The Ann Oh blog
One of the purposes of these blog stories is to assist the students are in the process of acquiring knowledge, skills and experience. In that we assist in their choosing their value system. I am so happy that this blog project has been successful. And there have been no complications. In fact success compels us to share a happy student, which is ongoing right at the present time. The Ann Oh story.
Thank you to Dr. Donald Laub
I want to begin by thanking Dr. Donald Laub for giving me this wonderful opportunity to visit Ecuador and learn from two wonderful doctors – Dr. Edgar Rodas and Dr. Jorge Palacios – who are both bringing crucial medical care to the rural poor in Ecuador. One early Saturday morning in June, Dr. Laub welcomed me to his home, and as we sat down in his living room he asked, “Why do you want to become a doctor?” I answered, “Because I want to help others.” It was a concise and straight-forward answer, but at the time I vaguely understood its meaning. However, Dr. Laub showed me how I can help others and with what mind and spirit. He is an amazing mentor who kindles the passion and furnishes with expert knowledge and guidance. And most of all, Dr. Laub is a tremendous role model who seeks to inspire students like me to pursue excellence in all endeavors, yet show compassion and serve those who are less fortunate. I am truly blessed to have met Dr. Laub and to go on this trip because I got to experience my first “peak experience” – the moment that reaffirmed my desire to become a doctor and help others. His own journeys around the world exemplify the compassionate doctor.
(Disclaimer: Dr. Laub is uncomfortable with him being mentioned in my post. But I insisted.)
Cuenca, Dr. Rodas
I arrived in Cuenca, Ecuador – a beautiful Spanish colonial town steeped in culture and art nestled in the Andes Mountains – where I met Dr. Edgar Rodas and his wife, Dolores. Dr. Rodas founded the Cinterandes Foundation, which operates a Mobile Surgery Unit (MSU) that is fully equipped for doctors to perform laparoscopic surgery in remote communities. My first trip with Dr. Rodas and Cinterandes surgical team and volunteer doctors was going to be a 12-hour ride winding through the majestic Andes Mountains; gaping at the snow-capped volcano, Cotopaxi; and finally arriving at a small town of San Jose de Las Minas, just north of Quito.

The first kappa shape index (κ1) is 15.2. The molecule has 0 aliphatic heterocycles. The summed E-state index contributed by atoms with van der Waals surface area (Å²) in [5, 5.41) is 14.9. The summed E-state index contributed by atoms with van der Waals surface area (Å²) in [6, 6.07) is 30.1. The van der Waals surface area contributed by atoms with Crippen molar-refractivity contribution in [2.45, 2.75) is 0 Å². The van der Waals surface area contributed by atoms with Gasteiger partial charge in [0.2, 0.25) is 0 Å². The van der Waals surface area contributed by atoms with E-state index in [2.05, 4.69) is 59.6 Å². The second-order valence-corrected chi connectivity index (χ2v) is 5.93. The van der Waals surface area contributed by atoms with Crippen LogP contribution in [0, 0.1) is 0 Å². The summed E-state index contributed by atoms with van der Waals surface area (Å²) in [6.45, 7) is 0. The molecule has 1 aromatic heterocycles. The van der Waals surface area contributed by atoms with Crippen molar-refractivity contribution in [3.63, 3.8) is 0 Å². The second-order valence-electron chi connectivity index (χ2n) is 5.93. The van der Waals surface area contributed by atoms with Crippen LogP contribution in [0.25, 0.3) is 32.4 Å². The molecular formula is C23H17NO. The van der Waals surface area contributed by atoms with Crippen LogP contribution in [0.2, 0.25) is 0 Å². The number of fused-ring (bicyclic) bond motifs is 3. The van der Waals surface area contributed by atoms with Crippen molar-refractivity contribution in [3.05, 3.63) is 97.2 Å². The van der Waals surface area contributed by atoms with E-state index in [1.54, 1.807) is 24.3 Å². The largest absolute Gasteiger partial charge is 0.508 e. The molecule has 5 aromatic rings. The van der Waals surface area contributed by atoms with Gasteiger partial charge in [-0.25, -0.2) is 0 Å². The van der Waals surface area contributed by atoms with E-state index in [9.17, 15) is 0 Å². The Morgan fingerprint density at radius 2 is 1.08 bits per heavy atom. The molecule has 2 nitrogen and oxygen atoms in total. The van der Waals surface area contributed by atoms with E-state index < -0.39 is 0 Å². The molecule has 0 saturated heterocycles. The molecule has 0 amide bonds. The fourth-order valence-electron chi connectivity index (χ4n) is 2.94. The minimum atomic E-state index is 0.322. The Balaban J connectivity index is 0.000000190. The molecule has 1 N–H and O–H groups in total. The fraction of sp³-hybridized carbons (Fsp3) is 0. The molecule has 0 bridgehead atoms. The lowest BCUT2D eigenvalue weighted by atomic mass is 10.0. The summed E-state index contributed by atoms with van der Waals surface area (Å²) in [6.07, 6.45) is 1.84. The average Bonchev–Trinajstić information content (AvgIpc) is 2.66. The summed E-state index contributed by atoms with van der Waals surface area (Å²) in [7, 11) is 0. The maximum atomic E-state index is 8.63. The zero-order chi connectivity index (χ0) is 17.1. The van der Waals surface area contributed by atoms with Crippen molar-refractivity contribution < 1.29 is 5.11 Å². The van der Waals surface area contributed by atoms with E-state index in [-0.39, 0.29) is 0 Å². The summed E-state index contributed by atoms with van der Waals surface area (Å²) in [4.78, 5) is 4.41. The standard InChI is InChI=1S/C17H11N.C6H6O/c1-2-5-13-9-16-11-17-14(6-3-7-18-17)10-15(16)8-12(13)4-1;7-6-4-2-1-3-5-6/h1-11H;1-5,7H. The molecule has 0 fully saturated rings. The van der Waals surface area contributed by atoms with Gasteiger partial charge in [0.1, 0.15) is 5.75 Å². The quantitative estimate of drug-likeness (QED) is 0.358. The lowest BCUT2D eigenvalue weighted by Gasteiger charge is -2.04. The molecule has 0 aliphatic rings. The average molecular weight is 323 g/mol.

Standing in scrubs, I watched from a small TV monitor at the head of the OR table more than a dozen hernia repairs and tubal ligations. Coming out of a tubal ligation surgery, the husband of the patient called out “doctora” and asked how it went. I told him “muy bien” and we exchanged some “thumbs ups”. When I met the husband and wife again in the recovery room to do a questionnaire, they thanked me. Taken aback by their gratitude, I realized that the short white coat I had on conferred capability and knowledge that I didn’t have. I felt flattered that as a stranger in a foreign country I could be treated as a doctor who knew something. I had my first peak experience where I saw a vision of myself as a surgeon traveling around the world helping people.
I also got a chance to conduct a short post-op patient satisfaction survey for a research project that Dr. Laub suggested and Dr. Rodas fully supported. What I found confirmed that the Mobile Surgery Unit is an excellent model for rural surgical care in Ecuador because it meets the medical needs of the patient, and the social and cultural needs of the family and community. Overall, I found that the patients truly appreciate the care and attention that they receive from doctors and staff. Family members also find the atmosphere more comfortable than a hospital because they can visit the patient after surgery, and there are many opportunities for both the patient and family to talk to the doctor right after surgery. I saw that the patient-centered approach practiced by Cinterandes created a more positive environment and allowed patients to be invested in their medical care.
Most of all, patients appreciated the Cinterandes doctors and staff for their heart. All the patients were receiving free surgeries at MSU – some that would cost at least $1500 at a hospital, which would be a great economic burden on these poor families. The patients and their families understood that the doctors were working voluntarily and were grateful for their dedication to help the rural poor. I felt the same as I stood in the surgical unit in multiple operations, watching the doctors and medical students work hard as a team to create the best results. Although this work was for gratis, I believe everyone on the trip gained something immensely more valuable than tangible or monetary goods – a gift that Dr. Laub calls “psychic income” – that is contentment and energy attained from helping others. I was amazed to see how a successful surgery brought alegria (happiness) to the entire family. Surgery truly has a multiplier effect because it not only changes the life of the patient by eliminating the disability, but also positively impacts the family and community. Dr. Rodas’ work with Cinterandes is proof because he has performed 6,200 life-enabling surgeries that have forever changed the futures of the patients’ families and strengthened their communities.